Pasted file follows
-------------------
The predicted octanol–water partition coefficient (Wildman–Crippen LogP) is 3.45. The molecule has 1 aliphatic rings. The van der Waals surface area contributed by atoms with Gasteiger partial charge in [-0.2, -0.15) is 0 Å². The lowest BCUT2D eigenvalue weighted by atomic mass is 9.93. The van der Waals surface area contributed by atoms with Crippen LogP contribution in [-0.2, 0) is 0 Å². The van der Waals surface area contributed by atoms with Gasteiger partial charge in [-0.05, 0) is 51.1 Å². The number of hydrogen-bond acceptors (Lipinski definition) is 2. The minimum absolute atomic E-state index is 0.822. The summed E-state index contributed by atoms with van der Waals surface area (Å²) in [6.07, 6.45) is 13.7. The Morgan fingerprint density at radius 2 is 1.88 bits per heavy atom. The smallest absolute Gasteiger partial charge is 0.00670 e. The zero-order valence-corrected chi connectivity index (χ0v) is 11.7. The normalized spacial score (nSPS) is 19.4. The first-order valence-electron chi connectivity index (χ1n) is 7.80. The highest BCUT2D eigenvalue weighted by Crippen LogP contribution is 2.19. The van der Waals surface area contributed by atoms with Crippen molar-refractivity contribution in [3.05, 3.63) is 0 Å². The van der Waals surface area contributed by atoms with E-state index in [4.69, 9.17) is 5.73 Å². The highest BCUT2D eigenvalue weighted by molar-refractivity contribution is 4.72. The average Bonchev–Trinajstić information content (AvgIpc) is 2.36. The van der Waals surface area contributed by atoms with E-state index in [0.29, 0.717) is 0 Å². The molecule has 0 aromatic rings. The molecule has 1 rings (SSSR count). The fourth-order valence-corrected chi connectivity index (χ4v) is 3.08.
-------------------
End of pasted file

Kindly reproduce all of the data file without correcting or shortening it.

The predicted octanol–water partition coefficient (Wildman–Crippen LogP) is 3.45. The molecule has 1 aliphatic rings. The van der Waals surface area contributed by atoms with Gasteiger partial charge in [-0.2, -0.15) is 0 Å². The lowest BCUT2D eigenvalue weighted by atomic mass is 9.93. The van der Waals surface area contributed by atoms with Crippen LogP contribution in [-0.2, 0) is 0 Å². The van der Waals surface area contributed by atoms with Gasteiger partial charge in [-0.05, 0) is 51.1 Å². The number of hydrogen-bond acceptors (Lipinski definition) is 2. The minimum absolute atomic E-state index is 0.822. The summed E-state index contributed by atoms with van der Waals surface area (Å²) in [6.07, 6.45) is 13.7. The Morgan fingerprint density at radius 2 is 1.88 bits per heavy atom. The smallest absolute Gasteiger partial charge is 0.00670 e. The zero-order valence-corrected chi connectivity index (χ0v) is 11.7. The normalized spacial score (nSPS) is 19.4. The first-order valence-electron chi connectivity index (χ1n) is 7.80. The highest BCUT2D eigenvalue weighted by Crippen LogP contribution is 2.19. The van der Waals surface area contributed by atoms with Crippen molar-refractivity contribution in [3.05, 3.63) is 0 Å². The van der Waals surface area contributed by atoms with E-state index in [4.69, 9.17) is 5.73 Å². The highest BCUT2D eigenvalue weighted by molar-refractivity contribution is 4.72. The average Bonchev–Trinajstić information content (AvgIpc) is 2.36. The van der Waals surface area contributed by atoms with E-state index in [0.29, 0.717) is 0 Å². The molecule has 0 aromatic rings. The molecule has 1 rings (SSSR count). The fourth-order valence-corrected chi connectivity index (χ4v) is 3.08.